Donald Clarke: Expect all celebrities to have their own tequila by 2050

It transpires that Black Irish is Mariah Carey’s entry into the ‘Irish cream’ wars

Mariah Carey promoting her cream liqueur brand,   Black Irish, which is a tribute to her Cork heritage

Mariah Carey promoting her cream liqueur brand, Black Irish, which is a tribute to her Cork heritage

 

Barely a week goes by when we don’t shout “Good on you, Mariah Carey”. For more than 30 years the five-octave melismatist has been breaking new ground in the field of fabulousness. Last week a tweet emerged of Ms Carey, silvery as a mermaid, lying on a beach beside a bottle of something called Black Irish. “Two years in the making. Truly a cause for celebration!!! @goblackirish”, she wrote. 

It transpires that Black Irish is Carey’s entry into the “Irish cream” wars. It will come as no surprise that this viscous concoction – nicer on ice cream than in a glass – has been around since only the early 1970s. In an article for this paper four years ago, David Gluckman described how, then working in brand development with International Distillers & Vintners, he came up with the idea of mixing cream with Irish whiskey in “about 30 seconds”. 

The Americans can keep Bill O’Reilly, Sean Hannity and Steve Bannon. We will happily raise a glass of… Well, not  that obviously, but something lovely to New York state’s bravest octave wrangler

There was some muttering about the name of Carey’s version. The phrase “black Irish” has two meanings. In the United States the Spanish Armada is sometimes fancifully invoked to explain – though no explanation is required – why some Irish people have black hair and dark eyes. That stereotype of the freckled redhead is hard to shake. “Black Irish” is elsewhere more usefully employed to describe Irish people of colour. Mariah is declaring herself among their number.

Unexpectedly, the Irish strand does not come (or not directly, anyway) from the Carey side of the family. Her father, Alfred Carey, was of black Venezuelan extraction. Her mother, the unambiguously named Patricia Hickey, had parents from the great county of Cork. Who would not wish to welcome all 20 of Mariah Carey’s octaves to the party? The Americans can keep Bill O’Reilly, Sean Hannity and Steve Bannon. We will happily raise a glass of… Well, not that obviously, but something lovely to New York state’s bravest octave wrangler.

The kerfuffle does, however, point towards an odd phenomenon on Planet Celebrity. For some decades we have enjoyed contrasting the monkish habits (in public at least) of contemporary US stars with their sozzled, cigaretting predecessors. Back in the 1950s, Hollywood breakfasted on bowls of Lucky Strike soaked in Wild Turkey. Few industry professionals, after a working lunch, could make it back to their cars – and they really did drive home – at anything more vertical than a literal crawl.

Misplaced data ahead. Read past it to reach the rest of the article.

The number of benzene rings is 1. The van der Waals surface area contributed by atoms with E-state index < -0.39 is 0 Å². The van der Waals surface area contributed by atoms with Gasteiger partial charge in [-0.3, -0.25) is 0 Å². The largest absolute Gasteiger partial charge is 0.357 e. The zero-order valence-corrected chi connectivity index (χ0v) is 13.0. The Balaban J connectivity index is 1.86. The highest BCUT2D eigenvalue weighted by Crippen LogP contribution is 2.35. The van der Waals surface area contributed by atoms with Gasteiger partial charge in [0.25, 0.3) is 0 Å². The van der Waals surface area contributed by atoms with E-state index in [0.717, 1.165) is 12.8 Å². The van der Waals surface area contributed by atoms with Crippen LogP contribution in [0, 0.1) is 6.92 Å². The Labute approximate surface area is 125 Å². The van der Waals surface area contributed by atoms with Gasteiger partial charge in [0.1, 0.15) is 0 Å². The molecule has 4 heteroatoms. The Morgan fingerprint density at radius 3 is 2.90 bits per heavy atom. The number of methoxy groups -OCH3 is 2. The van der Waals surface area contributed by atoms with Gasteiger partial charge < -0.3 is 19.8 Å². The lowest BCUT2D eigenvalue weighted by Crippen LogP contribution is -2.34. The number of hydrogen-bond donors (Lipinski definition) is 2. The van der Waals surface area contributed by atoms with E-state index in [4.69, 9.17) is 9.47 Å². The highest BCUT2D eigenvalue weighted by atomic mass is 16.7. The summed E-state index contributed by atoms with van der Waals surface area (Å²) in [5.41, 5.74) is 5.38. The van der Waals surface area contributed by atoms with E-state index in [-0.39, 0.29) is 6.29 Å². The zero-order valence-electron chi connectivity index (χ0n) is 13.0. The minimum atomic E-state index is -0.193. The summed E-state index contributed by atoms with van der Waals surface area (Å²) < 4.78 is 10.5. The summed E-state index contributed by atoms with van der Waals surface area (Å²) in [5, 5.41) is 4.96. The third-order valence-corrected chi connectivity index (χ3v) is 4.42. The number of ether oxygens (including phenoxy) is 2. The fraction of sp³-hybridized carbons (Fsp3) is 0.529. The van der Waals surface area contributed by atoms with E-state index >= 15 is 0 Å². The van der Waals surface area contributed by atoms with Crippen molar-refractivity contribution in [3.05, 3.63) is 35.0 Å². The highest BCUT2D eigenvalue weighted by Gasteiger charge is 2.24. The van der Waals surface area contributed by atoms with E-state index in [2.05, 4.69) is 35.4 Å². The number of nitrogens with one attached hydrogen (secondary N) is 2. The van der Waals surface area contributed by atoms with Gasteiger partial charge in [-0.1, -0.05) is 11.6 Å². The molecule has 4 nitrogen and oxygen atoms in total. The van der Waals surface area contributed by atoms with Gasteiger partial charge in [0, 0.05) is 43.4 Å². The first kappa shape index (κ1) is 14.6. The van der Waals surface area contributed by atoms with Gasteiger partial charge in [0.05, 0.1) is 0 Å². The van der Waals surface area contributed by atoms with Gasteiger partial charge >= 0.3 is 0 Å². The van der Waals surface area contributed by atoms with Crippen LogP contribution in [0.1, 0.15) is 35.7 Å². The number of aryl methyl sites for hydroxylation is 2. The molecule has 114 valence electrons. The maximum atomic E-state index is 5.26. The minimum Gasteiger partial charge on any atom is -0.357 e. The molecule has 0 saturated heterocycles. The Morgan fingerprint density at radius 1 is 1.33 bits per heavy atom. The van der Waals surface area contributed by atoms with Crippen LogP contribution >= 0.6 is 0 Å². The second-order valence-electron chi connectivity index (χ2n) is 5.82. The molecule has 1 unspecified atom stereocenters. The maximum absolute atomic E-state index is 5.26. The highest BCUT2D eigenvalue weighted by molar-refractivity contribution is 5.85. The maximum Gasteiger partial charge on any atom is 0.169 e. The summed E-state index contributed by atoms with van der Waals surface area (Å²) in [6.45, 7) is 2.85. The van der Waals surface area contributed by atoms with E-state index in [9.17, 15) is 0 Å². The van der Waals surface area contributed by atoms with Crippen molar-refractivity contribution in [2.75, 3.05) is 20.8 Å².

This was one of the selling points of Mad Men. Just look how those guys and gals put it away! Now, we hear endless Irish and British stars explain how, after first landing in Hollywood, they get frowned at if they have a glass of wine with dinner. “Do you think you should see someone?” It’s all liquidised kohlrabi with heritage cassava these days. Hooch is not supposed to be fashionable.

Bob Dylan has 'co-created' a range of whiskeys creakingly named Heaven’s Door. Online suppliers will forward you a bottle of Bob’s bourbon for as little as €102

How then to explain the dizzying rise of celebrity-endorsed liquor? Nice old Paul Newman offered the world nothing more intoxicating than a salad dressing. His successors put their names on whiskeys, gins, tequilas, vodkas and anything else that causes you to mist over and sing along to Tony Bennett.

George Clooney and his pals devised a tequila named Casamigos that they subsequently sold to Diageo, the brand-gobbling booze behemoth, for $1 billion. “Acting used to be how I paid the rent, but I sold a tequila company for a billion f***ing dollars. I don’t need money,” Clooney later said in an uncharacteristically unguarded moment. A bottle of Casamigos Blanco will set you back about €72 here.

Bob Dylan has “co-created” a range of whiskeys creakingly named Heaven’s Door. Online suppliers will forward you a bottle of Bob’s bourbon for as little as €102. Who are the Dos Hombres behind the Mezcal of that name? They are, of course, Bryan Cranston and Aaron Paul from Breaking Bad. You’d think that show would have scared punters away from intoxication, but here we are.

And we could go on all day. Matthew McConaughey has a bourbon called Longbranch. Dan Aykroyd will pour you Crystal Head Vodka from an actual crystal head. The New Zealand vodka VDKA 6100 boasts that “Robert De Niro … helped us with the design, packaging, branding and positioning”. Conor McGregor has apparently done well out of his own Proper No Twelve whiskey. And so on.

The stars are, as ever, following the money. The luxury spirits market in the United States – into which most of the above fall – has been booming in recent years. As the entertainment business continues to rearrange around new streaming technologies and the challenges of Covid, a ready buck from a product as old as civilisation is not to be sniffed at. Expect more to follow in the wake of Mariah Carey. Expect everyone to have their own tequila by 2050. The future is sozzled. 

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